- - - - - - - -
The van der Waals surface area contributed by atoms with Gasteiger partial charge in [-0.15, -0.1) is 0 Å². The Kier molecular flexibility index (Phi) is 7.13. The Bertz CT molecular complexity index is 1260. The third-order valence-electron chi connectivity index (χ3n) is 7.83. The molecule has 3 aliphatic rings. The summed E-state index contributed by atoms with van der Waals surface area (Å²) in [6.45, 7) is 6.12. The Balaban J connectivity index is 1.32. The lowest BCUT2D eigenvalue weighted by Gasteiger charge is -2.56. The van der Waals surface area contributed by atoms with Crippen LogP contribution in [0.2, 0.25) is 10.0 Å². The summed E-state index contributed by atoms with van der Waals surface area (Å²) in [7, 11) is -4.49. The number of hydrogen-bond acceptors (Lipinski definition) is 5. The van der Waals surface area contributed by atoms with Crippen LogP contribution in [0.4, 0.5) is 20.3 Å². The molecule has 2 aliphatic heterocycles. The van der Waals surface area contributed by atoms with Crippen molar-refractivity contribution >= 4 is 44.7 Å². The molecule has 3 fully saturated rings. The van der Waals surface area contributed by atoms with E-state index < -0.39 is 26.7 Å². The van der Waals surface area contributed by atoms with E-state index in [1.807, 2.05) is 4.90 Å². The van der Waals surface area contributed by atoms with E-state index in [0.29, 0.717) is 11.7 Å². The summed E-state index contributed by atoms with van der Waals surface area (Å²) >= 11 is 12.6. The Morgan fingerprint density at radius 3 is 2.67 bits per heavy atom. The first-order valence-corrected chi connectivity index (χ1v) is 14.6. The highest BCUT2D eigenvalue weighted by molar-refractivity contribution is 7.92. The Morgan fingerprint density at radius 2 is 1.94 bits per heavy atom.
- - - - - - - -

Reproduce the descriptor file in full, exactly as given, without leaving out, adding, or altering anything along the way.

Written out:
The van der Waals surface area contributed by atoms with Gasteiger partial charge in [-0.15, -0.1) is 0 Å². The Kier molecular flexibility index (Phi) is 7.13. The Bertz CT molecular complexity index is 1260. The third-order valence-electron chi connectivity index (χ3n) is 7.83. The molecule has 3 aliphatic rings. The summed E-state index contributed by atoms with van der Waals surface area (Å²) in [6.45, 7) is 6.12. The Balaban J connectivity index is 1.32. The lowest BCUT2D eigenvalue weighted by Gasteiger charge is -2.56. The van der Waals surface area contributed by atoms with Crippen LogP contribution in [0.2, 0.25) is 10.0 Å². The summed E-state index contributed by atoms with van der Waals surface area (Å²) in [7, 11) is -4.49. The number of hydrogen-bond acceptors (Lipinski definition) is 5. The van der Waals surface area contributed by atoms with Crippen LogP contribution in [0.4, 0.5) is 20.3 Å². The molecule has 2 aliphatic heterocycles. The van der Waals surface area contributed by atoms with Crippen molar-refractivity contribution >= 4 is 44.7 Å². The molecule has 3 fully saturated rings. The van der Waals surface area contributed by atoms with E-state index < -0.39 is 26.7 Å². The van der Waals surface area contributed by atoms with E-state index in [1.807, 2.05) is 4.90 Å². The van der Waals surface area contributed by atoms with E-state index in [0.29, 0.717) is 11.7 Å². The summed E-state index contributed by atoms with van der Waals surface area (Å²) >= 11 is 12.6. The Morgan fingerprint density at radius 3 is 2.67 bits per heavy atom. The first-order valence-corrected chi connectivity index (χ1v) is 14.6. The highest BCUT2D eigenvalue weighted by molar-refractivity contribution is 7.92. The Morgan fingerprint density at radius 2 is 1.94 bits per heavy atom.